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section why

The Twilight Zone, located between the depths of ~ 200 m and 1000 m, is one of the least known environments on Earth: we mandatorily need to explore it as it provides essential services for our society and is pivotal to the ocean carbon cycle.

The Twilight Zone, which is out of reach of sunlight, is critically undersampled and understudied during most oceanographic ship-based cruises while its depths elude satellite remote sensing. Yet, the Twilight Zone has an essential role in regulating the sequestration of carbon dioxide from the atmosphere for centuries or longer; additionally, the Twilight Zone hosts unique ecosystems and huge fish populations, which could contribute to mitigate food insecurity4; finally, the Twilight Zone is the place of global ocean deoxygenation.

The ocean’s carbon-sequestration capacity is largely controlled by the Biological Carbon Pump. The Biological Carbon Pump is driven by processes that drive the downward export (pump strength) of biogenic carbon photosynthesized in the well-lit Euphotic Zone (between surface and ~100m), and the remineralisation (pump efficiency) of part of this sinking carbon in the underlying Twilight Zone.

According to a recently formulated paradigm, the Biological Carbon Pump is controlled by the cumulative and combined action of six different, biologically- or physically- mediated Biological Carbon Pumps. These are known as the Biological Gravitational Pump, the Mixed Layer Pump, the Eddy Subduction Pump, the Ekman Pump (or large-scale subduction), diel vertical migrations of zooplankton, and ontogenetic (seasonal) vertical migrations of zooplankton.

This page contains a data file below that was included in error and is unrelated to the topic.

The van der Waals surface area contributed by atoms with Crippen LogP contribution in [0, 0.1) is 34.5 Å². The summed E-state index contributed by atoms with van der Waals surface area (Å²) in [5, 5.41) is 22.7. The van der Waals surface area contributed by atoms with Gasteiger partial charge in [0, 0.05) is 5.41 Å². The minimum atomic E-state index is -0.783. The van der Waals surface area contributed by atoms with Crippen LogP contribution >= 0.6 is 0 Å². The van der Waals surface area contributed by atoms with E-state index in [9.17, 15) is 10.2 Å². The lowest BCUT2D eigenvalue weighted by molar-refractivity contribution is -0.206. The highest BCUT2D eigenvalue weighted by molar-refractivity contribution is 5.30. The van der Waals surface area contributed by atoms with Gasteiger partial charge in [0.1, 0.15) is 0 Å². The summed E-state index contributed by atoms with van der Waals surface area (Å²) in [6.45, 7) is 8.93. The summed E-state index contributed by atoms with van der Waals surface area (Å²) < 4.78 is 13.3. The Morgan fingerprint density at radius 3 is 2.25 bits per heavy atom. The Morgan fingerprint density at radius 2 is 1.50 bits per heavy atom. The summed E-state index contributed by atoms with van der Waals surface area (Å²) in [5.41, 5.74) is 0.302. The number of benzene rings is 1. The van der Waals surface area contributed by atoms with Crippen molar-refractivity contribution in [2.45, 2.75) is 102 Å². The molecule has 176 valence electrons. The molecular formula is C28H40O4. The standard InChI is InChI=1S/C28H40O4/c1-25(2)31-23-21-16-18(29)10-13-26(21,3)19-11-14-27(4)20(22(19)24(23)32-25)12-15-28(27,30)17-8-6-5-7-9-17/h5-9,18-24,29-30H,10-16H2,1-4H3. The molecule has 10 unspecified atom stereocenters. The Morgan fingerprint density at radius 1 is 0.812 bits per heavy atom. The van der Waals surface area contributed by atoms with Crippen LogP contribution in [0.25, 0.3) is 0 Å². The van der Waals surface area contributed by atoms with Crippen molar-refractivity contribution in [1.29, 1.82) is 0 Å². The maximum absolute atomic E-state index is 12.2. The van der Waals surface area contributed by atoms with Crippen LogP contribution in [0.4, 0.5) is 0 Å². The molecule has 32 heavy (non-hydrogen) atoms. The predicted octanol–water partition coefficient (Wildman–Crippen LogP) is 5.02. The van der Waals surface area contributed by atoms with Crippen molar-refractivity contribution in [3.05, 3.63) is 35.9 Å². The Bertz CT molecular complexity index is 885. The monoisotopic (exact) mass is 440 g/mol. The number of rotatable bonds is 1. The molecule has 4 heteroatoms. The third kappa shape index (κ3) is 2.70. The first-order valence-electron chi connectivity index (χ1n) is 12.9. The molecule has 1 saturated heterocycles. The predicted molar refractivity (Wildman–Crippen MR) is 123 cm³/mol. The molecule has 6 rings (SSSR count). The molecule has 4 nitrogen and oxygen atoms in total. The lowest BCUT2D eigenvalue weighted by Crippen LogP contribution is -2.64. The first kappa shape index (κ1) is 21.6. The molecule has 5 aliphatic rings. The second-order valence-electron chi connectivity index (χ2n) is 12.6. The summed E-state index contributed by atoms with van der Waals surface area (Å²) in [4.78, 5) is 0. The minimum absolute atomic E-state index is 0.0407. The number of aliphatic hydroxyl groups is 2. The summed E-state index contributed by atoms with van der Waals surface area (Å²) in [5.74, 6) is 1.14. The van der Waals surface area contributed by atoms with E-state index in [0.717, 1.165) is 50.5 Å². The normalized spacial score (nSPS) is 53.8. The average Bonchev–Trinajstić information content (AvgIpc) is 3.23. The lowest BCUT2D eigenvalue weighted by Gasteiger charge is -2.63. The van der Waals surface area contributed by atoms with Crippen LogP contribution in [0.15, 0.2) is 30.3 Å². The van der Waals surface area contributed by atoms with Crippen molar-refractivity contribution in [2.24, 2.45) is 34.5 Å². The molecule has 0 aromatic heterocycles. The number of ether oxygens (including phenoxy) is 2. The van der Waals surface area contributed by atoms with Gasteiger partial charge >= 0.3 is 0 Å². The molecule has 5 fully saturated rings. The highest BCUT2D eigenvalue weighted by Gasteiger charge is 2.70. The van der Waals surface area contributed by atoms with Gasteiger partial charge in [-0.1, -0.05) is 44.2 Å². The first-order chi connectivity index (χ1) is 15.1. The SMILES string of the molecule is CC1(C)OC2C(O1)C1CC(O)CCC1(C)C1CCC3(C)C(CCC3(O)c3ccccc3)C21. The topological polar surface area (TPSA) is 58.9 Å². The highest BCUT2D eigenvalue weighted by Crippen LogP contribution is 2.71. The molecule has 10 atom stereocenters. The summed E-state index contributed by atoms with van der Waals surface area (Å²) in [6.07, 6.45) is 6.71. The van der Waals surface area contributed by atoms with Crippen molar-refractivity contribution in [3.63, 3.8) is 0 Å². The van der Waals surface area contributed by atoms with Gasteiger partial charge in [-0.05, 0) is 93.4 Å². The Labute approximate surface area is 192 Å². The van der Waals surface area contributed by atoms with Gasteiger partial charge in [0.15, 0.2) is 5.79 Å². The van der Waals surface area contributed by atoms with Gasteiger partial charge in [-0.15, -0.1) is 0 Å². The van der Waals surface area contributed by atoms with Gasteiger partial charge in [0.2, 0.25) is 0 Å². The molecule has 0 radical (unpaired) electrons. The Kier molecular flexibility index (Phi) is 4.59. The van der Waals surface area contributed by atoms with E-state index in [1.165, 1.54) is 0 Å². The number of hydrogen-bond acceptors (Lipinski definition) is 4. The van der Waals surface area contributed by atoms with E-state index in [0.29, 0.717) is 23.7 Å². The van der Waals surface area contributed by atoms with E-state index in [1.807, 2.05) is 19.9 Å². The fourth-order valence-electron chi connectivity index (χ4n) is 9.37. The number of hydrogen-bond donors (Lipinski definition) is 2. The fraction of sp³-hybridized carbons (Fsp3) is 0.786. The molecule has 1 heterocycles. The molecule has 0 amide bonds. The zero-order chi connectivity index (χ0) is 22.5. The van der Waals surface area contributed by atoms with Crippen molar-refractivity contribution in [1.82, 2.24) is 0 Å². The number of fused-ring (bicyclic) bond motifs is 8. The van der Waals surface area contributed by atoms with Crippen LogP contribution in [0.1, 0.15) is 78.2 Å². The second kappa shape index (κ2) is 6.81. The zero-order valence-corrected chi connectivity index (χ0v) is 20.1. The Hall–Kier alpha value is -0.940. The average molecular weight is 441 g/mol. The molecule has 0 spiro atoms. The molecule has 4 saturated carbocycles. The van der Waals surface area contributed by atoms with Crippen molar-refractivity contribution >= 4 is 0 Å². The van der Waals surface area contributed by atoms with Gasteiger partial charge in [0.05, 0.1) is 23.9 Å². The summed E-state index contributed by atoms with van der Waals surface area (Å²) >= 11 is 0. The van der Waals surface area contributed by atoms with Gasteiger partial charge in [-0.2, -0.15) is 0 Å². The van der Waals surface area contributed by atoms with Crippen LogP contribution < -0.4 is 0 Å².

REFINE proposes a framework for an integrated observational approach of most of these Biological Carbon Pumps in the World Ocean.

section when
section how

REFINE ambitions to implement breakthrough in situ robotic process studies based on a new generation of highly instrumented jumboized profiling floats.

The successful BCG-Argo float technology provides a proven means for developing the new, more sophisticated robots required for conducting REFINE process studies. REFINE will rely on float developments initially conducted as part of the remOcean project to develop an improved, cutting-edge multi-process robot designed to address the various carbon pumps and associated carbon transformation within the Twilight Zone. This robot will integrate the latest technological developments combined with artificial intelligence algorithms to measure and derive a wide suite of variables, proxies and fluxes.

The REFINE float will be a jumboized BGC-Argo float with enhanced capabilities: more available energy, onboard data processing, ice-avoidance capability, improved on-board data storage, increased flexibility for adaptive sampling. Basically, its scientific payload will rely on two complementary packages:

  • The standard BGC-Argo package includes, beside iridium communication : a Conductivity Temperature Depth (CTD) sensor, a fluorescence sensor, a backscattering sensor a radiometer, an oxygen optode sensor, an optical nitrate sensor, a Deep-Sea DuraFET-based pH sensor.
  • The REFINE-specific sensor package will include: A transmissiometer and a miniaturized underwater vision profiler (UVP)

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section where

The breakthrough robotic process studies will be first implemented in five key regions representative of the diversity of global oceanic biogeochemical conditions and their responses to climate change.